The law of 12th May 2010 has authorized the organization of on-line betting and gambling and has regulated their taxation. This law provides for a tax that represents 7.5% of the outlays in the on-line sports betting and horse racing sectors (to which must be added the taxes for the benefit of race course companies -sociétés de courses- and of the National Sport Center - Centre National des Sports- of 8% of the outlays) and a tax of 2% of the outlays for poker.
Today, on-line betting operators consider that these tax rates are so high that they prevent them from properly developing their activities in France.
There is no doubt that a tax is necessary, however, the tax will also have a strong impact on the attractiveness of the French market. One must not forget that the aim of this law is the opening up of the on-line betting and gambling sector to competition, and not to discourage new operators from coming on the French market. A disinvestment of these operators could be feared if the Government does not make any tax reform in the near future.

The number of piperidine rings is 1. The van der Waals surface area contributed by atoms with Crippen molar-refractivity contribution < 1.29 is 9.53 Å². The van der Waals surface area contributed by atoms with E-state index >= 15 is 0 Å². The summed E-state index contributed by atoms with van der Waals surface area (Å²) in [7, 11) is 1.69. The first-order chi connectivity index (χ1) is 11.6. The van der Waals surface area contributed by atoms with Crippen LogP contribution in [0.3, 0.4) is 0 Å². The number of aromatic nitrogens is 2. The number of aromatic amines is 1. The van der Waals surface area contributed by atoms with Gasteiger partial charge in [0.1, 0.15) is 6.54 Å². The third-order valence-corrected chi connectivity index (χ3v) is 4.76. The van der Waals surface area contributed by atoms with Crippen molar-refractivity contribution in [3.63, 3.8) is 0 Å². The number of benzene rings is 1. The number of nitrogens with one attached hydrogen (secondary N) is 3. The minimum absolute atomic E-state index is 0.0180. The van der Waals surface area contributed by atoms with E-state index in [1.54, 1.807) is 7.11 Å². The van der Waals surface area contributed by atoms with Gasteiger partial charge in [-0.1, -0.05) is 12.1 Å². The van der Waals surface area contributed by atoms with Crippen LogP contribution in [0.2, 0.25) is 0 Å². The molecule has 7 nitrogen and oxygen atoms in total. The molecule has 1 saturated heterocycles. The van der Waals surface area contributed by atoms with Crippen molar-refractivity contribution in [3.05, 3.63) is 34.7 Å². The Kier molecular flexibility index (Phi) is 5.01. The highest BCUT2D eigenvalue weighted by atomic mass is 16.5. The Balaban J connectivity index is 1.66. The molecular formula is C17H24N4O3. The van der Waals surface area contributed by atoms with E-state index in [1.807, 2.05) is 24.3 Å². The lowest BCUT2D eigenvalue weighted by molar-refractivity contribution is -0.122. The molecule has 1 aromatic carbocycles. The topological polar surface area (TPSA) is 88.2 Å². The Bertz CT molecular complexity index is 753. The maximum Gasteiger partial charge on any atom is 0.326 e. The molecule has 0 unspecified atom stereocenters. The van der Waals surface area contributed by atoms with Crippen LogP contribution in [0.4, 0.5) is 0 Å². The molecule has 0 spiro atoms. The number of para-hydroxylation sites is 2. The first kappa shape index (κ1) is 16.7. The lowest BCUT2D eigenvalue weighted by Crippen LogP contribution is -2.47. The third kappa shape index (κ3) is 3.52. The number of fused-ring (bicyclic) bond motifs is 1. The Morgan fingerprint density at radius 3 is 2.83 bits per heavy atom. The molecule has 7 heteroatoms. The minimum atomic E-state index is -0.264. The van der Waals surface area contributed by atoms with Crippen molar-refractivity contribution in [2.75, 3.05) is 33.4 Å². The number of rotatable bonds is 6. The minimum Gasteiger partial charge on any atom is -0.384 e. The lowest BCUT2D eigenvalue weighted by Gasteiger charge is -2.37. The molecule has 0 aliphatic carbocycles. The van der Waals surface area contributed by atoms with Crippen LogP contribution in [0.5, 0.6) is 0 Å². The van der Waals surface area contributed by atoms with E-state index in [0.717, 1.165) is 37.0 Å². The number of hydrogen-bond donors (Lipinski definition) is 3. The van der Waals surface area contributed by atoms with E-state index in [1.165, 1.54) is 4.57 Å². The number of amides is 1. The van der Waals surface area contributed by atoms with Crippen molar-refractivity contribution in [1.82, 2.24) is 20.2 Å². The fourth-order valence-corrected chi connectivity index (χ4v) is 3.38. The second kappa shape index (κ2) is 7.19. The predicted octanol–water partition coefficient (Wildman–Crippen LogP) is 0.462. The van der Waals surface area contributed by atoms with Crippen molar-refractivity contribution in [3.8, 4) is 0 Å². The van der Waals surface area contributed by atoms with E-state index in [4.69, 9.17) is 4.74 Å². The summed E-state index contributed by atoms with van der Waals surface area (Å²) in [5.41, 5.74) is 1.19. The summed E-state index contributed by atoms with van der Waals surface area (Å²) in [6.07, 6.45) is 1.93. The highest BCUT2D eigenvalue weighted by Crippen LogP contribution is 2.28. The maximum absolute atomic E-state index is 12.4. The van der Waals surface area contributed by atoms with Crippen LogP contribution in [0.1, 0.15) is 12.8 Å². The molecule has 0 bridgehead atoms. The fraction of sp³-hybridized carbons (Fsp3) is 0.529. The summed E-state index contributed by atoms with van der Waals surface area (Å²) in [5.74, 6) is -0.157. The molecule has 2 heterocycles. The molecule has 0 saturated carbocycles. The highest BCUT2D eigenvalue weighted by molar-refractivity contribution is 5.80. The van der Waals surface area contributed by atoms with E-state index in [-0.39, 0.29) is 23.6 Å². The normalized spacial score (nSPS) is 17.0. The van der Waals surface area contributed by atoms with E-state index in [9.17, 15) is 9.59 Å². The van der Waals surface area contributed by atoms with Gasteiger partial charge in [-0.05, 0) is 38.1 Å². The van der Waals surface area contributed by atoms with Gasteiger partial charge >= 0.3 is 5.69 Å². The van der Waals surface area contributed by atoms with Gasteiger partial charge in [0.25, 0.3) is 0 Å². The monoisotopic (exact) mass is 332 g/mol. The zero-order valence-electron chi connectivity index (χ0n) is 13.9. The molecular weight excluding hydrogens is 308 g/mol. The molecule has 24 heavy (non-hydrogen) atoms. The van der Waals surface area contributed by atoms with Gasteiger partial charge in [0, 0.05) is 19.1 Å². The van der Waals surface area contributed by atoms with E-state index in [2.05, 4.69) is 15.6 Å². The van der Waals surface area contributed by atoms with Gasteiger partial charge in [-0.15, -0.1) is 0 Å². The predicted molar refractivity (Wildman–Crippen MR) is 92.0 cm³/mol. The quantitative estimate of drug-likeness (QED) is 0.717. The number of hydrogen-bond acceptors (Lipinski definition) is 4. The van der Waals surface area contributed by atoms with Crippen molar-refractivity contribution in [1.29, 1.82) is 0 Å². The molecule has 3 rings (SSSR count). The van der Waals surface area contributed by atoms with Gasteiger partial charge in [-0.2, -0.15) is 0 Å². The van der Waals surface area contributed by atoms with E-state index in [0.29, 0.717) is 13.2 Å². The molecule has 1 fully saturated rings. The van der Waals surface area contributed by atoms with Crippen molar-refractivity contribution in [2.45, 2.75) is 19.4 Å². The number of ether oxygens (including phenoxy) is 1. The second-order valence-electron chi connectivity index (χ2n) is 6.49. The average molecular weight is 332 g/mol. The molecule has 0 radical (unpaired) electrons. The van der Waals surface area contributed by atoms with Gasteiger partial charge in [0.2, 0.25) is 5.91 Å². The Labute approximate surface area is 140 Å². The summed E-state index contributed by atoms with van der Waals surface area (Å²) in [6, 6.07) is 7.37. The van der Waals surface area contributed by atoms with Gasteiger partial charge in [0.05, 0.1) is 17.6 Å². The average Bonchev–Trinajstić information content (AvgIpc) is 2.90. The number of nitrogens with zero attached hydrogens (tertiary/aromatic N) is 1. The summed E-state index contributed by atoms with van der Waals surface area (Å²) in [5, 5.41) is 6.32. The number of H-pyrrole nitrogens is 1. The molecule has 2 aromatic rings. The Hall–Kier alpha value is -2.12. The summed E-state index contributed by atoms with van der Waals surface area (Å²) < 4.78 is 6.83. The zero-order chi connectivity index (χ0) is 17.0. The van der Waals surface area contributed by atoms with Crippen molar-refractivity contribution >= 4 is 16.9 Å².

As a consequence, several on-line betting operators created the on-line gambling French association (AFJEL) in order to make their concerns heard. The AFJEL requests for a modification of the tax basis: the AFJEL asks that the tax be based on the gross product of the gambling activities (PBJ), and not on the outlays. Indeed, the PBJ is the difference between the outlays and the return rate to players, which is limited to 85% by law. In practice, the PBJ is equal to at least 15% of the outlays. A huge difference!
It appears that the French government has not heard these requests as François Baroin, Minister for Budget, has declared that there will be no tax reform of the online betting and gambling sector before 2012.
Despite this announcement, Jean-François Vilotte, ARJEL’s President (the French online gambling authority), implied, during a colloquium last March, that some modifications could be operated at the end of this year. It seems that such changes would accede to AFJEL’s demands. However, as of today, no information has been provided regarding the tax basis or the applicable rate tax.